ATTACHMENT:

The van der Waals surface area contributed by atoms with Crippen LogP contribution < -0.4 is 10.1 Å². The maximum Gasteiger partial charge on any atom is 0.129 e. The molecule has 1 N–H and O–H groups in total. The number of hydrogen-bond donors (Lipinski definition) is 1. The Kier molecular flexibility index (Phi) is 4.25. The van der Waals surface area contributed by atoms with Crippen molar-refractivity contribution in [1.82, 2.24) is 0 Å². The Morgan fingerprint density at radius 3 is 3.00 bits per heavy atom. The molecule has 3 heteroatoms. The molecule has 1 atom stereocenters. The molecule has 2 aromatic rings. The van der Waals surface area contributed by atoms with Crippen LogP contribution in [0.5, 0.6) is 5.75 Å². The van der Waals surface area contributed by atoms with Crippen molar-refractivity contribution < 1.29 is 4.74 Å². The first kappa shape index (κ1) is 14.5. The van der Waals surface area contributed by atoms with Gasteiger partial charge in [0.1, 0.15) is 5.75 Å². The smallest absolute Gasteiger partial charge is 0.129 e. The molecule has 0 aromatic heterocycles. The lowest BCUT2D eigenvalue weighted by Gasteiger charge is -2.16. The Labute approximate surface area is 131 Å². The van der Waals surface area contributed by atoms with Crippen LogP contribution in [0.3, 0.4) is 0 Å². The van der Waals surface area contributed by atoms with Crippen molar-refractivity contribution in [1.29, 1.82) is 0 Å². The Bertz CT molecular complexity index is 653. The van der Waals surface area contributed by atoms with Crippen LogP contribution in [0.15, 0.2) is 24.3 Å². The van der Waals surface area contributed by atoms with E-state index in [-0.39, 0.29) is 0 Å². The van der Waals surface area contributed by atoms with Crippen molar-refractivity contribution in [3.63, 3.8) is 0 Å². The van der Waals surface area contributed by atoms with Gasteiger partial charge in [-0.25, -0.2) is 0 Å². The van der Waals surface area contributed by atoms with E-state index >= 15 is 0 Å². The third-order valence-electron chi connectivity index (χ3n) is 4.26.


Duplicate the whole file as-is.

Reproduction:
The van der Waals surface area contributed by atoms with Crippen LogP contribution < -0.4 is 10.1 Å². The maximum Gasteiger partial charge on any atom is 0.129 e. The molecule has 1 N–H and O–H groups in total. The number of hydrogen-bond donors (Lipinski definition) is 1. The Kier molecular flexibility index (Phi) is 4.25. The van der Waals surface area contributed by atoms with Crippen molar-refractivity contribution in [1.82, 2.24) is 0 Å². The Morgan fingerprint density at radius 3 is 3.00 bits per heavy atom. The molecule has 3 heteroatoms. The molecule has 1 atom stereocenters. The molecule has 2 aromatic rings. The van der Waals surface area contributed by atoms with Crippen LogP contribution in [0.5, 0.6) is 5.75 Å². The van der Waals surface area contributed by atoms with Crippen molar-refractivity contribution < 1.29 is 4.74 Å². The first kappa shape index (κ1) is 14.5. The van der Waals surface area contributed by atoms with Gasteiger partial charge in [0.1, 0.15) is 5.75 Å². The smallest absolute Gasteiger partial charge is 0.129 e. The molecule has 0 aromatic heterocycles. The lowest BCUT2D eigenvalue weighted by Gasteiger charge is -2.16. The Labute approximate surface area is 131 Å². The van der Waals surface area contributed by atoms with Crippen LogP contribution in [0.3, 0.4) is 0 Å². The van der Waals surface area contributed by atoms with Crippen molar-refractivity contribution in [1.29, 1.82) is 0 Å². The Bertz CT molecular complexity index is 653. The van der Waals surface area contributed by atoms with Crippen LogP contribution in [0.15, 0.2) is 24.3 Å². The van der Waals surface area contributed by atoms with E-state index in [-0.39, 0.29) is 0 Å². The van der Waals surface area contributed by atoms with Crippen molar-refractivity contribution in [3.63, 3.8) is 0 Å². The van der Waals surface area contributed by atoms with Gasteiger partial charge in [-0.25, -0.2) is 0 Å². The van der Waals surface area contributed by atoms with E-state index >= 15 is 0 Å². The third-order valence-electron chi connectivity index (χ3n) is 4.26.